How many calories do we really eat at Thanksgiving? According to the Calorie Control Council, the average American will consume more than 4,500 calories on Thanksgiving Day alone. It is surprising!
One way to begin down the path to a healthier you is eating a healthier diet, even during the holidays. What you eat and how you prepare it can help to reduce your risk of stroke and heart disease. The American Heart Association urges Americans to control risk factors including poor cholesterol, high blood pressure and excess weight. These risk factors can be addressed by preparing tasty dishes without overdoing the salt, sodium cholesterol and saturated fat.
While preparing your holiday meal, incorporate these five tips from the American Heart Association. (See news by Malden observer.) They are simple and you won’t compromise on the delicious flavor.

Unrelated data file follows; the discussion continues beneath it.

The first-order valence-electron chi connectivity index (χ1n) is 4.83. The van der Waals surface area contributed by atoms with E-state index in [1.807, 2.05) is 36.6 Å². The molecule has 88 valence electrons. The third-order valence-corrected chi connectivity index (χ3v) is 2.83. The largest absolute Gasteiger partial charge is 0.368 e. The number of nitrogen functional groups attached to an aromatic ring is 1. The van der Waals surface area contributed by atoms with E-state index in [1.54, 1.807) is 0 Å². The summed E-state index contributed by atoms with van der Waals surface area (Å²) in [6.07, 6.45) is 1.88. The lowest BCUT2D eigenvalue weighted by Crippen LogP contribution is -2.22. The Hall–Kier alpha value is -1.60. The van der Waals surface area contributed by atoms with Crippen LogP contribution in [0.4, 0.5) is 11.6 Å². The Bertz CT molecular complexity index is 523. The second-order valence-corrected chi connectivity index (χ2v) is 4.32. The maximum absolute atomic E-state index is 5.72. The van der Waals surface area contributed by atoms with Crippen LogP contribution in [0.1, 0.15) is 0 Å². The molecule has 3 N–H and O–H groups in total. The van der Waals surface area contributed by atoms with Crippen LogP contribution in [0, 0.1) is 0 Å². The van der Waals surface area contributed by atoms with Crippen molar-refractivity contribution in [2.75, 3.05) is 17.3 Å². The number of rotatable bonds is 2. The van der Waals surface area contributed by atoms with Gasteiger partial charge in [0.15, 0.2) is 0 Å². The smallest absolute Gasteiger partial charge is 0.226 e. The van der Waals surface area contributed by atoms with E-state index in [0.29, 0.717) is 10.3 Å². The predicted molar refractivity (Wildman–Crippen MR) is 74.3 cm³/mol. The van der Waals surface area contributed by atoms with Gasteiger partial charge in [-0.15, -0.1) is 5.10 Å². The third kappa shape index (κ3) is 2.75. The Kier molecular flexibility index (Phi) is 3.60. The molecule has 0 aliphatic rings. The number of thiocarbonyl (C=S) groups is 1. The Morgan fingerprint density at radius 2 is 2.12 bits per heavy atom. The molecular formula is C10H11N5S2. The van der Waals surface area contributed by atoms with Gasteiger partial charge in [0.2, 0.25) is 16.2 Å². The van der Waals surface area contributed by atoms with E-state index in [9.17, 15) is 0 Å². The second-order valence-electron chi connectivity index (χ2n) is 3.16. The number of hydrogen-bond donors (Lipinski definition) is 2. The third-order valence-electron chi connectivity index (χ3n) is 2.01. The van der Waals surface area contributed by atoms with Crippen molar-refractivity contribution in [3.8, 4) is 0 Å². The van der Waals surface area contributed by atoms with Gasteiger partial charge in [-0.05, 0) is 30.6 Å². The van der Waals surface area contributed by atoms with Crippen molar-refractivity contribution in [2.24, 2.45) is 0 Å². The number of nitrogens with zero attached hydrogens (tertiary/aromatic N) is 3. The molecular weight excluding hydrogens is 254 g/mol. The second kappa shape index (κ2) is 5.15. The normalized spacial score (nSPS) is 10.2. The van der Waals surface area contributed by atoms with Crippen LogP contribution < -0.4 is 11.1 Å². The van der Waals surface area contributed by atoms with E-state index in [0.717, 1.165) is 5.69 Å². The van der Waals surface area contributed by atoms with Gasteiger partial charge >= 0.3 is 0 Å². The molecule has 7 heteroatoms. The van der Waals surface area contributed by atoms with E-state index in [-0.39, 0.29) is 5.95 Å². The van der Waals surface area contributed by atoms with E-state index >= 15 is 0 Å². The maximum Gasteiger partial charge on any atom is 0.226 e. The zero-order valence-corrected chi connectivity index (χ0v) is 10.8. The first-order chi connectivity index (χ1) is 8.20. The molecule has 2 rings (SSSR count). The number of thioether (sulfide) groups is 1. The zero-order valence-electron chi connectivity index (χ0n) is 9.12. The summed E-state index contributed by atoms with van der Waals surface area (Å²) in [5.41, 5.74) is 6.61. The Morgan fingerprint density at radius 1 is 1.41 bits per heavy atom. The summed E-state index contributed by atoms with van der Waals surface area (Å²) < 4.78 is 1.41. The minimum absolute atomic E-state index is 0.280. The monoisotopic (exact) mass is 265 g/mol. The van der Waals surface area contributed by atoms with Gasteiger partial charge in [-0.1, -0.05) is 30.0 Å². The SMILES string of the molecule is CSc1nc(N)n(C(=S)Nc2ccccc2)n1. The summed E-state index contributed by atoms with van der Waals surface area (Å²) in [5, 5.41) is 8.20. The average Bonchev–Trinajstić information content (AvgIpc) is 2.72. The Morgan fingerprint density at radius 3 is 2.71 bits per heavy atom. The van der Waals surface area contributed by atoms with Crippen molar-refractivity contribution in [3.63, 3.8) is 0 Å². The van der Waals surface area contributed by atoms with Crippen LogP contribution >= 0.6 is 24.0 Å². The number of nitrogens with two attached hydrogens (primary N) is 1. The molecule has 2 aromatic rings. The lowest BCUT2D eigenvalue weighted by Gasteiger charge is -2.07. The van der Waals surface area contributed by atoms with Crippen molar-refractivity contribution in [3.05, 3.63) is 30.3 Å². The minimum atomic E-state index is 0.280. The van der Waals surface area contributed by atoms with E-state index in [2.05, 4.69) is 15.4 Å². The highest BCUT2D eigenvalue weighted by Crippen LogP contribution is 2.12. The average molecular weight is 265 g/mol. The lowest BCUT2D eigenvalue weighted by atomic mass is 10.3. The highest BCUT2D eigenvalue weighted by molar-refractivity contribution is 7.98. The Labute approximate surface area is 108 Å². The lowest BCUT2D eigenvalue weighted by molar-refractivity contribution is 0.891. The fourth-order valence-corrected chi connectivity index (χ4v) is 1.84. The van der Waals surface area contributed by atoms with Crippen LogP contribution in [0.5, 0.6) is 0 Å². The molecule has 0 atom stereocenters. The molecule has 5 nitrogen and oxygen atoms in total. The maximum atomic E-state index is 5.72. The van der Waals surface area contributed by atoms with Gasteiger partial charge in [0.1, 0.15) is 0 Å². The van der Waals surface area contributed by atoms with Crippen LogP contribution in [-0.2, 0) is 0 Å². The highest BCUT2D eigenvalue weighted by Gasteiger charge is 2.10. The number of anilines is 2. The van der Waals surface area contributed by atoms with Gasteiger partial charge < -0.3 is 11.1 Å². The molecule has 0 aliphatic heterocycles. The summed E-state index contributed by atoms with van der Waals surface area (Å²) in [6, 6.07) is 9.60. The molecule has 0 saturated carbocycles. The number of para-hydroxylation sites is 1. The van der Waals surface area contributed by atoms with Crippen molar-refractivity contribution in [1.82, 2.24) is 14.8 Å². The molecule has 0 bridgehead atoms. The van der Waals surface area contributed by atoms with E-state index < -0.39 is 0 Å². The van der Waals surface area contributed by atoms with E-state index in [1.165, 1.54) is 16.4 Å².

· Be sweet on sweet potatoes – Skip the white mashed potatoes and go sweet. Sweet potatoes are a source of vitamin A, vitamin C, potassium, and fiber that can make a tasty side dish or dessert.
· Stuff with more veggies and less bread – Opt for less bread in your stuffing and add more onions, celery, vegetables, or fruits such as dried cranberries or apples to make a lower calorie version of the old standby. Try using whole wheat bread in order to make it an even healthier option.
· Sacrifice fat, not flavor – Use low-fat buttermilk or low-sodium chicken stock in place of cream or whole milk in dishes like mashed potatoes and whipped sweet potatoes. You’ll achieve a creamy consistency and loads a flavor, minus the unnecessary fat and calories.
· Be fresh – Most sodium in the diet comes from packaged, processed foods. Go with fresh fruits and vegetables instead of canned and limit the amount of salt while you cook.
· Steam and mash – Try sneaking in more, low calorie vegetables by mashing or pureeing steamed or boiled cauliflower with fat-free milk. It’s a flavorful substitute for mashed potatoes and can help balance an otherwise potato rich meal.